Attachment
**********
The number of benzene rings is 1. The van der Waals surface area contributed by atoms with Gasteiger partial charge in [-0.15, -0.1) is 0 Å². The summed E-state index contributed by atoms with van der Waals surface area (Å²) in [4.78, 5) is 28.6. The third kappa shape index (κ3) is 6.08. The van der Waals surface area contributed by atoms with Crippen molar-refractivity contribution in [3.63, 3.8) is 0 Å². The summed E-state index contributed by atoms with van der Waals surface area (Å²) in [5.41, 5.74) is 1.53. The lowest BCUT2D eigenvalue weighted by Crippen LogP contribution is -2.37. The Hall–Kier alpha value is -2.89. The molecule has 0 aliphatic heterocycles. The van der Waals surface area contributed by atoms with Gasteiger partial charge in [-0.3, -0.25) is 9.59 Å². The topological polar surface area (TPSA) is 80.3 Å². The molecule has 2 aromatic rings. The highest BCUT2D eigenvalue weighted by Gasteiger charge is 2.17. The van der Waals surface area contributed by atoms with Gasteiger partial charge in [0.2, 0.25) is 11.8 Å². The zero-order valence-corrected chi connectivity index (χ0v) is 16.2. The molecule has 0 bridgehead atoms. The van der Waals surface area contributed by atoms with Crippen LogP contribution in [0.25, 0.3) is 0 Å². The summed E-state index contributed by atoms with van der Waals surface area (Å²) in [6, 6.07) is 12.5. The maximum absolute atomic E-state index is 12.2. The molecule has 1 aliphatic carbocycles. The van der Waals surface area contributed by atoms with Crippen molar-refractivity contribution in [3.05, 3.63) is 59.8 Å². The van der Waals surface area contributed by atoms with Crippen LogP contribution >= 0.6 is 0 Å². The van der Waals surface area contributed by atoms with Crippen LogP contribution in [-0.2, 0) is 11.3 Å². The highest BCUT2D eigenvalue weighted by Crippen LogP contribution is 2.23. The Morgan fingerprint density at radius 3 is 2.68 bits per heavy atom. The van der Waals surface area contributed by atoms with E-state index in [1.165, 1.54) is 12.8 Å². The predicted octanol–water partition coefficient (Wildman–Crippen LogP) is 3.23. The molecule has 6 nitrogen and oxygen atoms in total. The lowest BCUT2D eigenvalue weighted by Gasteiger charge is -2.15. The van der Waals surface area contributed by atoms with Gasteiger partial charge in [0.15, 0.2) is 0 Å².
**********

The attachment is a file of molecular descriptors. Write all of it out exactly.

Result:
The number of benzene rings is 1. The van der Waals surface area contributed by atoms with Gasteiger partial charge in [-0.15, -0.1) is 0 Å². The summed E-state index contributed by atoms with van der Waals surface area (Å²) in [4.78, 5) is 28.6. The third kappa shape index (κ3) is 6.08. The van der Waals surface area contributed by atoms with Crippen molar-refractivity contribution in [3.63, 3.8) is 0 Å². The summed E-state index contributed by atoms with van der Waals surface area (Å²) in [5.41, 5.74) is 1.53. The lowest BCUT2D eigenvalue weighted by Crippen LogP contribution is -2.37. The Hall–Kier alpha value is -2.89. The molecule has 0 aliphatic heterocycles. The van der Waals surface area contributed by atoms with Gasteiger partial charge in [-0.3, -0.25) is 9.59 Å². The topological polar surface area (TPSA) is 80.3 Å². The molecule has 2 aromatic rings. The highest BCUT2D eigenvalue weighted by Gasteiger charge is 2.17. The van der Waals surface area contributed by atoms with Gasteiger partial charge in [0.2, 0.25) is 11.8 Å². The zero-order valence-corrected chi connectivity index (χ0v) is 16.2. The molecule has 0 bridgehead atoms. The van der Waals surface area contributed by atoms with Crippen LogP contribution in [0.25, 0.3) is 0 Å². The summed E-state index contributed by atoms with van der Waals surface area (Å²) in [6, 6.07) is 12.5. The maximum absolute atomic E-state index is 12.2. The molecule has 1 aliphatic carbocycles. The van der Waals surface area contributed by atoms with Crippen molar-refractivity contribution in [3.05, 3.63) is 59.8 Å². The van der Waals surface area contributed by atoms with Crippen LogP contribution >= 0.6 is 0 Å². The van der Waals surface area contributed by atoms with Crippen LogP contribution in [-0.2, 0) is 11.3 Å². The highest BCUT2D eigenvalue weighted by Crippen LogP contribution is 2.23. The Morgan fingerprint density at radius 3 is 2.68 bits per heavy atom. The van der Waals surface area contributed by atoms with E-state index in [1.165, 1.54) is 12.8 Å². The predicted octanol–water partition coefficient (Wildman–Crippen LogP) is 3.23. The molecule has 6 nitrogen and oxygen atoms in total. The lowest BCUT2D eigenvalue weighted by Gasteiger charge is -2.15. The van der Waals surface area contributed by atoms with Gasteiger partial charge in [0.15, 0.2) is 0 Å².